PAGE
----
The most common types of microphones to choose from are:
Lav mic (“clip on mic”): A great option for people who need to be hands-free, but not great for people who move their head a lot. A lav mic requires the presenter to wear a belt pack.
Handheld mic: This is a wireless stick mic and is great for passing and sharing for panels and Q&A. When paired with a floor stand or tabletop stand, it is a great option when you have multiple presenters with different speaking styles as people can wander or stand still. It is also adjustable for different presenter heights.
Countryman headset: An over-the-ear mic that is great for theater or those who wear a Hijab. These capture sound better as they are fixated right next to your mouth but they may be distracting. If you’re interested in using these, ask your AV team about different colors as they come in multiple skin tones. This does require the presenter to wear a belt pack.
Podium mic (“Gooseneck”): These are always on and are usually a less expensive option. They don’t need to be attached to a person and are easy to adapt for different speaker heights. However, if your speaker is a “walker,” they won’t be able to present effectively. They also should not be used in close proximity to each other in panels or roundtables.
Push to Talk: These are similar to a podium mic, except you have to push the button to talk, like a walkie-talkie. These are great for panels and conferences where multiple people are talking, such as a panel and U-table layouts), as long as they remember to push the button. These are wired so they take some labor to set up and take down.
6. Streaming: Will there be a streaming component to your event?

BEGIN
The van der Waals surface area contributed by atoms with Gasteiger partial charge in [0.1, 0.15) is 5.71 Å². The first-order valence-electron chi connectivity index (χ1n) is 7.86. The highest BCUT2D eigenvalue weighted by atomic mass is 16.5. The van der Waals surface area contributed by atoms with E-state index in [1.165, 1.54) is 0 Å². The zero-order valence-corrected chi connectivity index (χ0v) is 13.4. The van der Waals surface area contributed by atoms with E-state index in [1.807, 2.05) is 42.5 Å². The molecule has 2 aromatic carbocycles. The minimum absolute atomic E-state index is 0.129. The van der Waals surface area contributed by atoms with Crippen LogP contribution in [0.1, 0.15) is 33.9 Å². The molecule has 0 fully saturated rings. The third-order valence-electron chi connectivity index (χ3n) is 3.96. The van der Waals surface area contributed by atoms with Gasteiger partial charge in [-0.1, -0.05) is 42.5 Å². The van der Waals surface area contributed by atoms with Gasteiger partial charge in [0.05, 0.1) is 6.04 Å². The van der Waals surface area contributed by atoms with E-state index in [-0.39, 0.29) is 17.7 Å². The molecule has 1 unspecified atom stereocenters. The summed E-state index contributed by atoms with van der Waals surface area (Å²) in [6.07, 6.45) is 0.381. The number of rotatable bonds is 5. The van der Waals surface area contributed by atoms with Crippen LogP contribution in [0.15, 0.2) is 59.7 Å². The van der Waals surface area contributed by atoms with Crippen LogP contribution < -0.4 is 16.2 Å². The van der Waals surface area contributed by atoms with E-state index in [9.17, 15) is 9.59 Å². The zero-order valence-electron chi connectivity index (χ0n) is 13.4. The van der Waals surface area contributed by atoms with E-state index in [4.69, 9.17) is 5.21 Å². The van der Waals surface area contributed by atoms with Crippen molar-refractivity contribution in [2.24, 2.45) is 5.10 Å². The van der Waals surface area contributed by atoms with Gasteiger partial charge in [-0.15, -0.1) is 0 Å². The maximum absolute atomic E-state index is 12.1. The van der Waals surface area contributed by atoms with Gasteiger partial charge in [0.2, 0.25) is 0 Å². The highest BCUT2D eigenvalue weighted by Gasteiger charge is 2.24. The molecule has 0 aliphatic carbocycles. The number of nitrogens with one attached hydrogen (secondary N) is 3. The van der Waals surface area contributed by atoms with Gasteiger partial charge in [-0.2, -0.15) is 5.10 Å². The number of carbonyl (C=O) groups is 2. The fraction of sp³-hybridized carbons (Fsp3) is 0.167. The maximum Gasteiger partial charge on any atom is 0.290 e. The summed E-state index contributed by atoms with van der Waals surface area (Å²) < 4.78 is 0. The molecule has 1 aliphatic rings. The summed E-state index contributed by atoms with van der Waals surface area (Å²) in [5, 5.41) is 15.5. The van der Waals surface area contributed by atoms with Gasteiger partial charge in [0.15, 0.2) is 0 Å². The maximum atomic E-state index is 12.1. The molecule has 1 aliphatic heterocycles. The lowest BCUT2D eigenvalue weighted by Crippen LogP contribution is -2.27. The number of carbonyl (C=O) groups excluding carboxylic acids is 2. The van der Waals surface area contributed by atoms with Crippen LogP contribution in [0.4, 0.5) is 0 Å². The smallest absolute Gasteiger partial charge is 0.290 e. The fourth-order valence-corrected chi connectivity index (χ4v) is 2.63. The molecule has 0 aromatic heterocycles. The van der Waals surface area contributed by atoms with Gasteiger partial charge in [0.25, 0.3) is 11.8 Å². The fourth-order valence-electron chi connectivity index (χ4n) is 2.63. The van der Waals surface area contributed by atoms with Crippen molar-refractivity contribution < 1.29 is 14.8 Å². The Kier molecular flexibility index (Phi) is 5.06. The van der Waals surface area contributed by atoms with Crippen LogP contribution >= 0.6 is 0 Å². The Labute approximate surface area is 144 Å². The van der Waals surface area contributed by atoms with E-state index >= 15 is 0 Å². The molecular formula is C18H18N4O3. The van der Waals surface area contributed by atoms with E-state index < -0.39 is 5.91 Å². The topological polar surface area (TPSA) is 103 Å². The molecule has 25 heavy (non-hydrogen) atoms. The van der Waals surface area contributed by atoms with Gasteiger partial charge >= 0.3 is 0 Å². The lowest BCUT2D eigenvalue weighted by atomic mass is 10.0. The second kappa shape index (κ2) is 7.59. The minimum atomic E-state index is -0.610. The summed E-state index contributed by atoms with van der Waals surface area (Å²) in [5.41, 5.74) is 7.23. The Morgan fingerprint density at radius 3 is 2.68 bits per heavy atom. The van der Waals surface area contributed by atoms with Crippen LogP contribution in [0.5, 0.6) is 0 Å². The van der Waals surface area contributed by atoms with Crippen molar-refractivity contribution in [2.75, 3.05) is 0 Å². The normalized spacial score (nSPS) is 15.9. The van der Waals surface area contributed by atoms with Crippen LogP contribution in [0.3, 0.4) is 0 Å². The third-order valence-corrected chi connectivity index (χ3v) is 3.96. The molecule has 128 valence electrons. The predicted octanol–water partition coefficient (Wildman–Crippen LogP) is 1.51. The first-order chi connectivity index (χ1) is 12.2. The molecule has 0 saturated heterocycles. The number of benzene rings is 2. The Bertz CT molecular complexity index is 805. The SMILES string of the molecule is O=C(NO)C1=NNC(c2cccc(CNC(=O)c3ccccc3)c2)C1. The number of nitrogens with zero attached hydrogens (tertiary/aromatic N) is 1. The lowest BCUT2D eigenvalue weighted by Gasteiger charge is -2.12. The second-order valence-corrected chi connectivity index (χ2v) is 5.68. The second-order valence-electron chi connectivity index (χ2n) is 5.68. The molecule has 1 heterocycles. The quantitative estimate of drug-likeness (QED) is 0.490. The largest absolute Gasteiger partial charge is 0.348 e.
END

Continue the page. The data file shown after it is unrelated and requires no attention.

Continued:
We’ve often discussed the benefits of streaming an event from accessibility, to cost, to promotion. Having a streaming component to your event does add another layer of AV tech set-up. Therefore, telling your AV team ahead of time is essential.
We need to ensure that online attendees can hear and see all aspects of the event. If there is a virtual guest speaker, we also want to set up a two-way dialogue so that in-person attendees can ask questions and the virtual speaker can see and hear them.
If you are expecting to have a virtual, streaming component to your event, make sure to answer these questions for them:
- What kind of streaming platform will you use? Zoom, Teams, YouTube, Facebook, etc.
- Will there be a virtual guest speaker or presenter?
- What kind of experience do you want your virtual audience to have?
- What are the needs of your virtual audience? Do they need to be able to just hear the in-room presenters/ guests, or will they need to see them as well?
- If you envision your virtual guests communicating with your in-person audience, how would you like them to communicate with each other?
7. Music: What music would you like played?
Music is a part of every event (at least any fun event!). Whether it is background music while people enter, a cocktail hour, or a dance party, music plays an important part in setting the vibe.